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What Russia Wants versus the Reality of a Ukraine Invasion

By William Tucker
Edge Contributor 

In 1957, Gordon Dean, former chairman of the United States Atomic Energy Commission, made a particularly insightful statement about Russia. He stated, “There are those who believe that the principal objective of this generation should be peace at any price. For such people the capacity of the Russians to bring on an atomic holocaust should not be particularly disturbing since peace can probably always be secured – on Russian terms.”

On the surface, this quote from Dean may appear as nothing more than a slight against a country with whom he disagreed. However, it also cuts to the heart of the Russian negotiating position, which often seems outrageous to anyone outside Russian borders. Moscow typically asks for the absurd, because Russian leaders sometimes get the absurd.

Unfortunately for Russian ambitions, that may not end up being the case this go-round. Russian president Vladimir Putin has issued a draft treaty of sorts, calling on the West to stop NATO expansion and impose limits to military bases and weaponry in NATO member-states that were formerly part of the Soviet Union. If the West refuses or takes too long in responding, Putin issued a veiled threat of Russian military action against Ukraine.

NATO responded by stating that it would not allow Moscow to set the defensive posture of Europe, while the U.S. didn’t dismiss the proposal out of hand. But there is little reason to believe that Washington would accept this treaty.

Russia and a Ukraine Invasion

It’s unlikely – though not impossible – that Russia would invade Ukraine. But Moscow needs security guarantees from the West, and it will go to great lengths to get those guarantees. 

Russia has been wargaming on its shared border with Ukraine. There are currently over 100,000 Russian troops in the area, sparking concerns that the games are just a smokescreen for an imminent invasion.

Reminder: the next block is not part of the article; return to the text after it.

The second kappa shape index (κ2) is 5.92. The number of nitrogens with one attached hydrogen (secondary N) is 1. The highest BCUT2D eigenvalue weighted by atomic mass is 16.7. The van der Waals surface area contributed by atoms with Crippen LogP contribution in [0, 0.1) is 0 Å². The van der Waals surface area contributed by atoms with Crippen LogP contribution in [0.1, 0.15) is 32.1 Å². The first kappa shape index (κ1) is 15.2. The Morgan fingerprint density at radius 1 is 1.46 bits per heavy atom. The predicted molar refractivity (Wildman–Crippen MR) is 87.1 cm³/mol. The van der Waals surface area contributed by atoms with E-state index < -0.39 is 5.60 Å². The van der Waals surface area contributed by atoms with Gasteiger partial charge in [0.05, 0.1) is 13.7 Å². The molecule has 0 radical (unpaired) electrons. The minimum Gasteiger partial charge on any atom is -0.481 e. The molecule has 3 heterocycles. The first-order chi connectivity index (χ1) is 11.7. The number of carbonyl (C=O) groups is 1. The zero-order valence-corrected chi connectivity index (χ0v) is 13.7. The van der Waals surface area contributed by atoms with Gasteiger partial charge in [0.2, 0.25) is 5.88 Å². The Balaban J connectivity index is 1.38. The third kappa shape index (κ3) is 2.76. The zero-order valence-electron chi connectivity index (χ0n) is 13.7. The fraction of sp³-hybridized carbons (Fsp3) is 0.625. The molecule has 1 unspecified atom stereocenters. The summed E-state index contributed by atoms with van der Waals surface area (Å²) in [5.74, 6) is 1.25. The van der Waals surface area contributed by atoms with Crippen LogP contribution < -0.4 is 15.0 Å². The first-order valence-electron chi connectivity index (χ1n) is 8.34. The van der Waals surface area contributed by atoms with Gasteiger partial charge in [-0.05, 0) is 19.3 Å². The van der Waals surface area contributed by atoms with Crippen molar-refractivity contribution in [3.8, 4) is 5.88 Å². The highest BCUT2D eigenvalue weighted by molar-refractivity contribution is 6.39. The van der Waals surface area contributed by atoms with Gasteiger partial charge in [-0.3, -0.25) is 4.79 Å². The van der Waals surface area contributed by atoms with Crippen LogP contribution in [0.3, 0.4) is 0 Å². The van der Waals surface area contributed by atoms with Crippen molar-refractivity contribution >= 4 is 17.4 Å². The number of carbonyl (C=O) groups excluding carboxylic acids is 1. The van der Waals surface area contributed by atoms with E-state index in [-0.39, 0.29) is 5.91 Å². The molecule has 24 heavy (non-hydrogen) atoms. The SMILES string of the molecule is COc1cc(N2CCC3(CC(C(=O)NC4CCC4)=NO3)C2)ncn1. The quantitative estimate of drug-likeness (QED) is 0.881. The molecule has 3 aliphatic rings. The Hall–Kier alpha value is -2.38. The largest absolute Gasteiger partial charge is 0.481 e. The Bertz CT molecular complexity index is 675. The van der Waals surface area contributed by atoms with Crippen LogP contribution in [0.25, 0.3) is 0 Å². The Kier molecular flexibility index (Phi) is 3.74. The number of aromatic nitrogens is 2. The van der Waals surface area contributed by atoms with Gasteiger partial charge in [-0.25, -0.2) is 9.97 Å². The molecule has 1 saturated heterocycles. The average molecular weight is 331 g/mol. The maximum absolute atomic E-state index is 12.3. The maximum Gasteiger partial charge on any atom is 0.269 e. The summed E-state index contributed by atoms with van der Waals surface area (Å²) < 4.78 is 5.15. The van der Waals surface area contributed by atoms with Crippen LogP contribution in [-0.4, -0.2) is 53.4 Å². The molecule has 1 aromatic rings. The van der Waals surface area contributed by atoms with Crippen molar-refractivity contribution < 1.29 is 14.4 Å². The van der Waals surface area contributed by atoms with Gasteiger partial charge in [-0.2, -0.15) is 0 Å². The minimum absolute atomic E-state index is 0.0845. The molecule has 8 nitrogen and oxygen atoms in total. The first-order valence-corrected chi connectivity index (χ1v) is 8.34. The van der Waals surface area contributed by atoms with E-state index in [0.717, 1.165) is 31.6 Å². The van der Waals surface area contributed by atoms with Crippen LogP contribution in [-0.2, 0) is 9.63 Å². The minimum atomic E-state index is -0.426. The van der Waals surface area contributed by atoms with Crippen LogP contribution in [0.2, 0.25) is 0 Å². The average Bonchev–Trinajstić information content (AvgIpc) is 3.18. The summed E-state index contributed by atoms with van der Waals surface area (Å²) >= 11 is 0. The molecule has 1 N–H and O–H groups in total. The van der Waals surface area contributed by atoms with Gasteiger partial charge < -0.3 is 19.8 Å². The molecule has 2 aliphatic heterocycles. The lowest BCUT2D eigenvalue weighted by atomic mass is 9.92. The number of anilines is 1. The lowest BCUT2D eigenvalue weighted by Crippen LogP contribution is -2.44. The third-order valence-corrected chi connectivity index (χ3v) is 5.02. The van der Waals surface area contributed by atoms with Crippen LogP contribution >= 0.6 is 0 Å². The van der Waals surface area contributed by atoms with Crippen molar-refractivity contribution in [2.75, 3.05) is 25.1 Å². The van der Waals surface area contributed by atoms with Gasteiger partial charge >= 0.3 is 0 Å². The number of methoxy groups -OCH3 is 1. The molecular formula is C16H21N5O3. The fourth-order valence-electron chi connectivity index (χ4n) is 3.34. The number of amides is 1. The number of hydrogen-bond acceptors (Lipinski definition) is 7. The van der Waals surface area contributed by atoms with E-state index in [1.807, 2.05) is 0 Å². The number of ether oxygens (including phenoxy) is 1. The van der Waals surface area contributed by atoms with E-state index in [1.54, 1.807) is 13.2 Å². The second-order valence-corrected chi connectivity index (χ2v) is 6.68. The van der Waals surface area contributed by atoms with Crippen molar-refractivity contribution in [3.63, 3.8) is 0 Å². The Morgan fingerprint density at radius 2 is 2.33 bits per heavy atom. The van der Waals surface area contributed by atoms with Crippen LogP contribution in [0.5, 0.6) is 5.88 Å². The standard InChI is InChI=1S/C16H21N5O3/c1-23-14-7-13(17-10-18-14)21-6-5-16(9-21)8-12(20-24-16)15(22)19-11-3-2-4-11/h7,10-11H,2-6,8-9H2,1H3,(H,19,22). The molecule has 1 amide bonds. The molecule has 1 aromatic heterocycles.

While the potential for military action by Russia is possible, it would have to be limited in scope. Ukraine is a large nation of 45 million people. Russia would need a larger force to take Ukraine and a significantly higher number of troops to occupy the nation.

Many NATO members have stated individually that they will not defend Ukraine, so Kiev would be on its own against a Russian invasion. It appears that Russia would have every incentive to force Ukraine back into Moscow’s orbit, but the situation is not that simple. While Ukraine may not have foreign forces willing to defend them against a potential invasion, the West has provided advanced weaponry to Ukraine that would certainly cause Russian casualties.

Also, Russia could launch a limited invasion with the goal of securing the Donbas region. But any military operation against Ukraine still presents the potential for significant losses, even if Russia wins the war. 

Russia Is Not Able to Replace Any Ukraine Casualties with New Soldiers

Russian actions over the past 13 years have demonstrated Moscow’s willingness to seize territory, making the threat against Ukraine anything but idle. However, Russia is operating under a significant time crunch regarding the age of potential fighters.

The demographics of Russian citizens suggest that any protracted war where Russia would suffer casualties means that Moscow could not replace those soldiers. The nation simply does not have enough young people to serve in the military and conduct other state-related functions.

Russian life expectancy is woefully low, so drawing on older generations to be used as troops is not an option either. Russia means to extract as many security guarantees as possible now, since it cannot match the military or economic prowess of its European neighbors.

The West has been slow to respond to Russian demands and unwilling to take action beyond sanctions for some rather egregious Russian behavior. Russia is running out of time to secure security guarantees from the West, which is why Moscow has been more than willing to heighten the tension of numerous situations. Over the next decade, this behavior by Russia will continue to worsen. 

William Tucker serves as a senior security representative to a major government contractor where he acts as the Counterintelligence Officer, advises on counterterrorism issues, and prepares personnel for overseas travel. His additional duties include advising his superiors in matters concerning emergency management and business continuity planning.

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